So you’re on the fence about getting some help with your finances and you don’t know where to start. In between help with your investments and wealth management, it seems as though there are plenty of options of certified individuals that can fit your needs. To an outsider looking in, brokers and investment advisers don’t look very different.
But there are, in fact, key differences between the two, and depending on your financial plans, it’s important to contact the right person for the right job. Here’s what you need to know about the differences between brokers and investment advisors and how each could help you.
Since the advent of online trading, brokers have seen massive shifts in their job requirements and descriptions. They were once only employed by the super-rich and were seen as a luxury, so much so that individual investors could hardly access the market. Back then, getting in touch with a licensed broker in order to access the market was done by phone.
Nowadays anyone can execute their own buy and sell orders for negligible fees online. Given this, many brokers have started expanding their services since they can no longer justify high commission fees for a service that is considered widely available and otherwise cheap.
As such, plenty of brokers today are also registered investment advisers and most may be involved as part of a sales team in initial public offerings, secondary issuances, or private placements. Because of this, you might find that brokers will offer try to sell their clients new issuances or private deals in order to help a company raise its capital since they work alongside the firm’s corporate finance departments. Naturally, they earn shares, warrants, or commissions for the deals that go through.
Things get a little more complicated with investment advisors which should not be confused with financial advisors though they are often referred to as financial advisors. Confusing, we know! The key difference between these two jobs is the fact that investment advisors are registered and regulated by a state regulatory body (sometimes) and the Securities and Exchange Commission (SEC).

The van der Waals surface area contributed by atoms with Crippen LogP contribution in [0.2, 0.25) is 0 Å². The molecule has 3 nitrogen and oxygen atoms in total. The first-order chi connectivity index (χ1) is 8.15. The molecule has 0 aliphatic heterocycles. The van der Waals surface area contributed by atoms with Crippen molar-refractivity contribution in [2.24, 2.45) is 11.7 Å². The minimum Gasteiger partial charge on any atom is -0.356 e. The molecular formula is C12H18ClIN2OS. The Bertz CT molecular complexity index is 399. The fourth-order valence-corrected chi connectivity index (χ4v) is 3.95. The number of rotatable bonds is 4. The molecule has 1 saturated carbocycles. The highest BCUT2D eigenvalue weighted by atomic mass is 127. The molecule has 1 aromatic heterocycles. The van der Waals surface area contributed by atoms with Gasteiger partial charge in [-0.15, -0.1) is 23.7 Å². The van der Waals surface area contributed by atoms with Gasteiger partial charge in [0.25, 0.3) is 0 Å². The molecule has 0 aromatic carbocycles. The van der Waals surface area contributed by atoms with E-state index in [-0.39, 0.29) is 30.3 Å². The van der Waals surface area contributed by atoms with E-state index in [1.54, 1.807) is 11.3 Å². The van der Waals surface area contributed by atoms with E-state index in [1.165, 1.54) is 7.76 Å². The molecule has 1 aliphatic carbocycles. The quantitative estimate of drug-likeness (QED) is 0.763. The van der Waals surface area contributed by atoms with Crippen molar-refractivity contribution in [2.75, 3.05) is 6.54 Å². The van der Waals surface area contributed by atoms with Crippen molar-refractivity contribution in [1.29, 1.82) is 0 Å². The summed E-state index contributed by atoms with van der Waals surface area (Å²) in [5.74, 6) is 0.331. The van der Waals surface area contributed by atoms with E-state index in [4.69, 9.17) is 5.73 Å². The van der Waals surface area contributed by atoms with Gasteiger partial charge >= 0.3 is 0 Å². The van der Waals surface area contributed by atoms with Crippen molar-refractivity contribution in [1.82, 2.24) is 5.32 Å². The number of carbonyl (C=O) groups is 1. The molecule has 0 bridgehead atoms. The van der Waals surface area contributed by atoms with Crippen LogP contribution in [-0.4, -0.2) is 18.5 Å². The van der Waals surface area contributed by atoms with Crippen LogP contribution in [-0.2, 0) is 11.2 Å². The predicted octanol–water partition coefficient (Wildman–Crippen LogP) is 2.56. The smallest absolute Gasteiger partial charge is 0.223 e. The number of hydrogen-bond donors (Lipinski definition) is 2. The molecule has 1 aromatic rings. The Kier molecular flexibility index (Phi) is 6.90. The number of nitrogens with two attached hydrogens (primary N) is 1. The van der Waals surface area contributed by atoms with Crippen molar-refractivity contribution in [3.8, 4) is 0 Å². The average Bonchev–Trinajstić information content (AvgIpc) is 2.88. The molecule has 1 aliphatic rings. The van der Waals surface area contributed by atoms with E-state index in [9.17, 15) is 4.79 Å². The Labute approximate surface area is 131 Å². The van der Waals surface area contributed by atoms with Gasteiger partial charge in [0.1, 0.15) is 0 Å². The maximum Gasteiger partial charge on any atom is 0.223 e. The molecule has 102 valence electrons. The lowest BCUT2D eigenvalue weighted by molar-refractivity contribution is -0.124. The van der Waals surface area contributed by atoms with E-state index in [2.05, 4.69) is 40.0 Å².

Investment advisors also work on a fee-based system, helping their individual clients with tax, mortgage, or estate planning. Basically, they still help your entire wealth management framework.
Key Differences in Regulations
As investment advisers must adhere to the Investment Advisers Act of 1940, they must perform fiduciary duties (enforceable under the Advisers Act Sections 206 (1)/(2)). What this means is that they are prohibited from defrauding their clients though any artifice, scheme, or device.
Thanks to these regulations, they are held at higher legal standards than brokers. But are they allowed to make investment choices on your behalf? Even without permission? Yes, they are. However, investment advisers must work in good faith and cannot subordinate a client’s interests to his or her own.
Advisers with less than $25 million in assets under management (SUM) need to register with their state regulatory body, but those with $110 million or more are required to register with the U.S. Securities and Exchange Commission (SEC).
Meanwhile, brokers need to register with the U.S. Securities and Exchange Commission and a self-regulatory organization. As the Financial Industry Regulatory Authority (FINRA) is the most popular and well known such organization, most brokers register under it.
Key Differences in Testing and Licensing
As far as training and licensing goes, brokers and investment advisers also have to pass different exams. Brokers need to pass the General Securities Representative Exam, also known as Series 7, which also acts as a precursor to other exams in the securities industry. Meanwhile, investment advisers must pass the Series 65 exam.
In order to enroll in the Series 7 exam, a broker must be sponsored by a firm, a key difference between the two exams. Certified public accountants (CPAs) may take it also if they wish to enter the investment advisory business.
While brokers will be paid a commission in order to execute trades, buy or sell assets for clients, investment advisers are either paid a flat fee or a percentage of AUM. They are regulated by different bodies and thus require different qualifications, more often than not FINRA for brokers and the SEC for investment advisors.
Ultimately, neither are allowed to give advice that conflicts with a client’s needs.
Now that you know more about brokers and investment advisors you can make a better decision about which person to contact in regards to your specific needs!